Defending The Chief Data Officer

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An industry presentation at MIT on the importance of the chief data officer this week went awry when one attendee point-blank asked, “Why would anyone want to be a CDO?”

Noetic Partners' Justin Magruder and Diane Schmidt presented on the emerging role of the CDO at the MIT Chief Data Officer and Information Quality Symposium, and were put on the defensive when an attendee called the role “very boring.”

Magruder said he understood. “You have IT over here saying ‘Why is this job needed?’ And business over here saying, ‘Why is this guy not more effective?'”

Other attendees jumped in, calling the CDO a “thankless job.”

“Being in data architecture is like running into a brick wall every day of your life,” one attendee said.

Schmidt said she has seen the role, which touches everything from data analysis to quality management, work “extremely well.” “You have to make it an empowered role,” she said.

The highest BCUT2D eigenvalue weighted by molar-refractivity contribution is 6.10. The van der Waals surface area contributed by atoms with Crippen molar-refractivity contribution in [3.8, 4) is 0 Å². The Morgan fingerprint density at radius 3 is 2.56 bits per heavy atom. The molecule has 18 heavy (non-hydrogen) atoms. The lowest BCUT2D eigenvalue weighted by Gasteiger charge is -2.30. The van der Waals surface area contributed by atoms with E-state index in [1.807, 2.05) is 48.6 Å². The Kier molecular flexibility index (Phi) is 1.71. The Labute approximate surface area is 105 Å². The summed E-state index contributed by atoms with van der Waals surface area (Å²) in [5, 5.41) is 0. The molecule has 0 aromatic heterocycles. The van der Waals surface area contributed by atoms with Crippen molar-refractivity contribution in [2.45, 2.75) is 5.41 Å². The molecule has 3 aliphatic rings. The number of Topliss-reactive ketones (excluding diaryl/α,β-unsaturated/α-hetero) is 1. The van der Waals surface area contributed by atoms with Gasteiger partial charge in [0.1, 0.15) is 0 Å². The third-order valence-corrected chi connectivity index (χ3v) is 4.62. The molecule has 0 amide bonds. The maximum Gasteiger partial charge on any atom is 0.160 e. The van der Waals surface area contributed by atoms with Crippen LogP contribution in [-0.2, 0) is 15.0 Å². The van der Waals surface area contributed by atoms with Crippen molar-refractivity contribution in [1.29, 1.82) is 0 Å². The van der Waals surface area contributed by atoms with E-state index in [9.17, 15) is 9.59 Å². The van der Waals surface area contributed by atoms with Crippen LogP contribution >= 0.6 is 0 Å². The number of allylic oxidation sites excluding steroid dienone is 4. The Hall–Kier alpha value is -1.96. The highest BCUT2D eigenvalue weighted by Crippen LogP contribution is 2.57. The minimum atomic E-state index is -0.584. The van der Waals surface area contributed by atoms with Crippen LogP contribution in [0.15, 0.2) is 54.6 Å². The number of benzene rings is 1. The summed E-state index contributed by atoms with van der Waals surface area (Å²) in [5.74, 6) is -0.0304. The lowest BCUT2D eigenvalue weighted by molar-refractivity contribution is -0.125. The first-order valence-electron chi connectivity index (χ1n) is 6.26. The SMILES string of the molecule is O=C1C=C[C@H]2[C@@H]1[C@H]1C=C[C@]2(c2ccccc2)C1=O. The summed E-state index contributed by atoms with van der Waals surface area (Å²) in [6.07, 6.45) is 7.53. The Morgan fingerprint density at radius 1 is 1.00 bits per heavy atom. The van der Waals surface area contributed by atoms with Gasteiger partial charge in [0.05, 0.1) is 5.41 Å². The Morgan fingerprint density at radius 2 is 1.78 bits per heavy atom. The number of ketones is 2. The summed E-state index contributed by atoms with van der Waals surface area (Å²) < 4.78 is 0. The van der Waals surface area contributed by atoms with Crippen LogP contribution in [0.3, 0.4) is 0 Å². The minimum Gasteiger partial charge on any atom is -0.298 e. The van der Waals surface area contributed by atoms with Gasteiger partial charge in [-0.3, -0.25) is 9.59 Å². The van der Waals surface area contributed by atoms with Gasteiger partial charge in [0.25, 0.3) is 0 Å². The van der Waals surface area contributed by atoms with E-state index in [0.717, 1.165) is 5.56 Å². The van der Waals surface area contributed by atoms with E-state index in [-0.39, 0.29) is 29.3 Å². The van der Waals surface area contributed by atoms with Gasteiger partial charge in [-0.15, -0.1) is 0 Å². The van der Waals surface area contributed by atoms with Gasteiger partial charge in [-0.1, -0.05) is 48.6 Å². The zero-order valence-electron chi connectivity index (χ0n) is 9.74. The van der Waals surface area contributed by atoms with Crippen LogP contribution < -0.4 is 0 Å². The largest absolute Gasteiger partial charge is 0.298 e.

One of two actual CDOs in the audience stepped up to defend his position. Eugene Kolker has been a CDO at Seattle Children’s Hospital for the past 11 years.

“The point is you translate and transform data in actual insights,” Kolker said. "You find patterns which nobody knew existed. You demystify whatever people believed for years, decades. You bring real value out of data, you improve patients and families.”


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